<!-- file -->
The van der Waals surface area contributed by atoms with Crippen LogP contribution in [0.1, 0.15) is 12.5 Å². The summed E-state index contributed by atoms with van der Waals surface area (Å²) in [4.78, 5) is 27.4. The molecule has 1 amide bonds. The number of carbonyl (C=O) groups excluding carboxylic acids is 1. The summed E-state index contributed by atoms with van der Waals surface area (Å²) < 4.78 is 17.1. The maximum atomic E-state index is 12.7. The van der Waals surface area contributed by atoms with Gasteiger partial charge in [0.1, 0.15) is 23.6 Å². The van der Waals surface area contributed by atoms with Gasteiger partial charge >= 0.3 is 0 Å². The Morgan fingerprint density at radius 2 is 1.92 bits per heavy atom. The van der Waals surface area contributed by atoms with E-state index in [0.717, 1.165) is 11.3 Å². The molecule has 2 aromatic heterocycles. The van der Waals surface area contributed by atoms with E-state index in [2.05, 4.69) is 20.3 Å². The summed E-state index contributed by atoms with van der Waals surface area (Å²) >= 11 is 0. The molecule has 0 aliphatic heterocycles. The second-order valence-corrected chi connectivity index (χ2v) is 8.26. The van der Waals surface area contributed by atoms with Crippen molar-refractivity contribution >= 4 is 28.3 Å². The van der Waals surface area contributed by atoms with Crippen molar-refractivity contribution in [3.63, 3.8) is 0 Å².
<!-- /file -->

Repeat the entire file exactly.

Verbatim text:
The van der Waals surface area contributed by atoms with Crippen LogP contribution in [0.1, 0.15) is 12.5 Å². The summed E-state index contributed by atoms with van der Waals surface area (Å²) in [4.78, 5) is 27.4. The molecule has 1 amide bonds. The number of carbonyl (C=O) groups excluding carboxylic acids is 1. The summed E-state index contributed by atoms with van der Waals surface area (Å²) < 4.78 is 17.1. The maximum atomic E-state index is 12.7. The van der Waals surface area contributed by atoms with Gasteiger partial charge in [0.1, 0.15) is 23.6 Å². The van der Waals surface area contributed by atoms with Gasteiger partial charge >= 0.3 is 0 Å². The Morgan fingerprint density at radius 2 is 1.92 bits per heavy atom. The van der Waals surface area contributed by atoms with E-state index in [0.717, 1.165) is 11.3 Å². The molecule has 2 aromatic heterocycles. The van der Waals surface area contributed by atoms with E-state index in [2.05, 4.69) is 20.3 Å². The summed E-state index contributed by atoms with van der Waals surface area (Å²) >= 11 is 0. The molecule has 0 aliphatic heterocycles. The second-order valence-corrected chi connectivity index (χ2v) is 8.26. The van der Waals surface area contributed by atoms with Crippen molar-refractivity contribution >= 4 is 28.3 Å². The van der Waals surface area contributed by atoms with Crippen molar-refractivity contribution in [3.63, 3.8) is 0 Å².